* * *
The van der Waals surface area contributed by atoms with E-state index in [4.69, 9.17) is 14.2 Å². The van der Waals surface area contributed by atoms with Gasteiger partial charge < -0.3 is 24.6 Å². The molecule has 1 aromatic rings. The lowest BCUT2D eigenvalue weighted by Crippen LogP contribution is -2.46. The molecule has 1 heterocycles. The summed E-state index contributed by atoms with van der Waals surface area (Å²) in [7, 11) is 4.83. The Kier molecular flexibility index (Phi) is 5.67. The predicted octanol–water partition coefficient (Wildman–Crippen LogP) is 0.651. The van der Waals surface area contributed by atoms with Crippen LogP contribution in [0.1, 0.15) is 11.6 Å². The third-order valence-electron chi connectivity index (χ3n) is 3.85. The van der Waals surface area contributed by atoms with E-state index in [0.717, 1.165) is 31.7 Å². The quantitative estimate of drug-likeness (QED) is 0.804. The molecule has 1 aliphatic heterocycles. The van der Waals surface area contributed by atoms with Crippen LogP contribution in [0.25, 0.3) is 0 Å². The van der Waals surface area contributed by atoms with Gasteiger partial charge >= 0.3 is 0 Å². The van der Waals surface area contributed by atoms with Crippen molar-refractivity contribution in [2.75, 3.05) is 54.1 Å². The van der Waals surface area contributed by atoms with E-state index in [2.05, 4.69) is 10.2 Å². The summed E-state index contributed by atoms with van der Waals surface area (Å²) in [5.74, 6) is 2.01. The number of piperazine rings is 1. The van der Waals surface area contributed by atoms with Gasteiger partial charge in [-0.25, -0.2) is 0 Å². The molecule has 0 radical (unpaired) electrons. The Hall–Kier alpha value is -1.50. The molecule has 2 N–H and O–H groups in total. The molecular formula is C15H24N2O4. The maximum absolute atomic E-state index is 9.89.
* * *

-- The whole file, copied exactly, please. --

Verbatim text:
The van der Waals surface area contributed by atoms with E-state index in [4.69, 9.17) is 14.2 Å². The van der Waals surface area contributed by atoms with Gasteiger partial charge < -0.3 is 24.6 Å². The molecule has 1 aromatic rings. The lowest BCUT2D eigenvalue weighted by Crippen LogP contribution is -2.46. The molecule has 1 heterocycles. The summed E-state index contributed by atoms with van der Waals surface area (Å²) in [7, 11) is 4.83. The Kier molecular flexibility index (Phi) is 5.67. The predicted octanol–water partition coefficient (Wildman–Crippen LogP) is 0.651. The van der Waals surface area contributed by atoms with Crippen LogP contribution in [0.1, 0.15) is 11.6 Å². The third-order valence-electron chi connectivity index (χ3n) is 3.85. The van der Waals surface area contributed by atoms with E-state index in [0.717, 1.165) is 31.7 Å². The quantitative estimate of drug-likeness (QED) is 0.804. The molecule has 1 aliphatic heterocycles. The van der Waals surface area contributed by atoms with Crippen LogP contribution in [0.25, 0.3) is 0 Å². The van der Waals surface area contributed by atoms with Gasteiger partial charge >= 0.3 is 0 Å². The van der Waals surface area contributed by atoms with Crippen molar-refractivity contribution in [2.75, 3.05) is 54.1 Å². The van der Waals surface area contributed by atoms with E-state index in [2.05, 4.69) is 10.2 Å². The summed E-state index contributed by atoms with van der Waals surface area (Å²) in [5.74, 6) is 2.01. The number of piperazine rings is 1. The van der Waals surface area contributed by atoms with Gasteiger partial charge in [-0.25, -0.2) is 0 Å². The molecule has 0 radical (unpaired) electrons. The Hall–Kier alpha value is -1.50. The molecule has 2 N–H and O–H groups in total. The molecular formula is C15H24N2O4. The maximum absolute atomic E-state index is 9.89.